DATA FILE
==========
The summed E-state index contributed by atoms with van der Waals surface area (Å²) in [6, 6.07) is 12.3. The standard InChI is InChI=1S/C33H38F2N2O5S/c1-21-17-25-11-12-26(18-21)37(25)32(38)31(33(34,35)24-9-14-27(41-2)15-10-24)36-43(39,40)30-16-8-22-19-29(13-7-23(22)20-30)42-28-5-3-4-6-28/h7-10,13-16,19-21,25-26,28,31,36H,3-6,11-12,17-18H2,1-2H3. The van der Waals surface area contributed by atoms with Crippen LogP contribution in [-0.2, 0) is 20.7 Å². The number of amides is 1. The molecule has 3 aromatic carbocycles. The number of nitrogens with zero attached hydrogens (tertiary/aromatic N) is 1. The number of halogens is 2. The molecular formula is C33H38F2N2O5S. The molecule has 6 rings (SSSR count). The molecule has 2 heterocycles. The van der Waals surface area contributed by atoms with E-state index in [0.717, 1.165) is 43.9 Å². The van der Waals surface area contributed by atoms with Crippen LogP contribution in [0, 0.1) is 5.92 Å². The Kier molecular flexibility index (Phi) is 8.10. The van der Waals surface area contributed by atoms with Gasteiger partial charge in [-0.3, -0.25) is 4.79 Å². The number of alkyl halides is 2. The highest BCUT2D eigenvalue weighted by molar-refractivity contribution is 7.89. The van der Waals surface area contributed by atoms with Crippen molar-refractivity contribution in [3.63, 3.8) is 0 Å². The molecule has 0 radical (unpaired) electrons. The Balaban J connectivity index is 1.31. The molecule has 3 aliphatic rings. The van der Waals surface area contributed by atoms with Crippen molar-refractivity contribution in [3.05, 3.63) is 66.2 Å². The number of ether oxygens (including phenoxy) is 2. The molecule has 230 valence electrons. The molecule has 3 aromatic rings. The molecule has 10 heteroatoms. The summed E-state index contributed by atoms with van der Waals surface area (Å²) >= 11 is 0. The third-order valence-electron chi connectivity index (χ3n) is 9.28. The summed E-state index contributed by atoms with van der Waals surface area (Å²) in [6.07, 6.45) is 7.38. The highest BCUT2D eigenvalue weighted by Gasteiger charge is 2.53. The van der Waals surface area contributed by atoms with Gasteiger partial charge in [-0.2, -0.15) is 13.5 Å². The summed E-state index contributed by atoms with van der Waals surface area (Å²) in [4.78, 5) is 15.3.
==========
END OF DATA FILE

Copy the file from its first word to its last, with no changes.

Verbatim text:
The summed E-state index contributed by atoms with van der Waals surface area (Å²) in [6, 6.07) is 12.3. The standard InChI is InChI=1S/C33H38F2N2O5S/c1-21-17-25-11-12-26(18-21)37(25)32(38)31(33(34,35)24-9-14-27(41-2)15-10-24)36-43(39,40)30-16-8-22-19-29(13-7-23(22)20-30)42-28-5-3-4-6-28/h7-10,13-16,19-21,25-26,28,31,36H,3-6,11-12,17-18H2,1-2H3. The van der Waals surface area contributed by atoms with Crippen LogP contribution in [-0.2, 0) is 20.7 Å². The number of amides is 1. The molecule has 3 aromatic carbocycles. The number of nitrogens with zero attached hydrogens (tertiary/aromatic N) is 1. The number of halogens is 2. The molecular formula is C33H38F2N2O5S. The molecule has 6 rings (SSSR count). The molecule has 2 heterocycles. The van der Waals surface area contributed by atoms with E-state index in [0.717, 1.165) is 43.9 Å². The van der Waals surface area contributed by atoms with Crippen LogP contribution in [0, 0.1) is 5.92 Å². The Kier molecular flexibility index (Phi) is 8.10. The van der Waals surface area contributed by atoms with Gasteiger partial charge in [-0.3, -0.25) is 4.79 Å². The number of alkyl halides is 2. The highest BCUT2D eigenvalue weighted by molar-refractivity contribution is 7.89. The van der Waals surface area contributed by atoms with Crippen molar-refractivity contribution in [3.63, 3.8) is 0 Å². The molecule has 0 radical (unpaired) electrons. The Balaban J connectivity index is 1.31. The molecule has 3 aliphatic rings. The van der Waals surface area contributed by atoms with Crippen molar-refractivity contribution in [3.05, 3.63) is 66.2 Å². The number of ether oxygens (including phenoxy) is 2. The molecule has 230 valence electrons. The molecule has 3 aromatic rings. The molecule has 10 heteroatoms. The summed E-state index contributed by atoms with van der Waals surface area (Å²) >= 11 is 0. The third-order valence-electron chi connectivity index (χ3n) is 9.28. The summed E-state index contributed by atoms with van der Waals surface area (Å²) in [6.07, 6.45) is 7.38. The highest BCUT2D eigenvalue weighted by Gasteiger charge is 2.53. The van der Waals surface area contributed by atoms with Gasteiger partial charge in [-0.2, -0.15) is 13.5 Å². The summed E-state index contributed by atoms with van der Waals surface area (Å²) in [4.78, 5) is 15.3.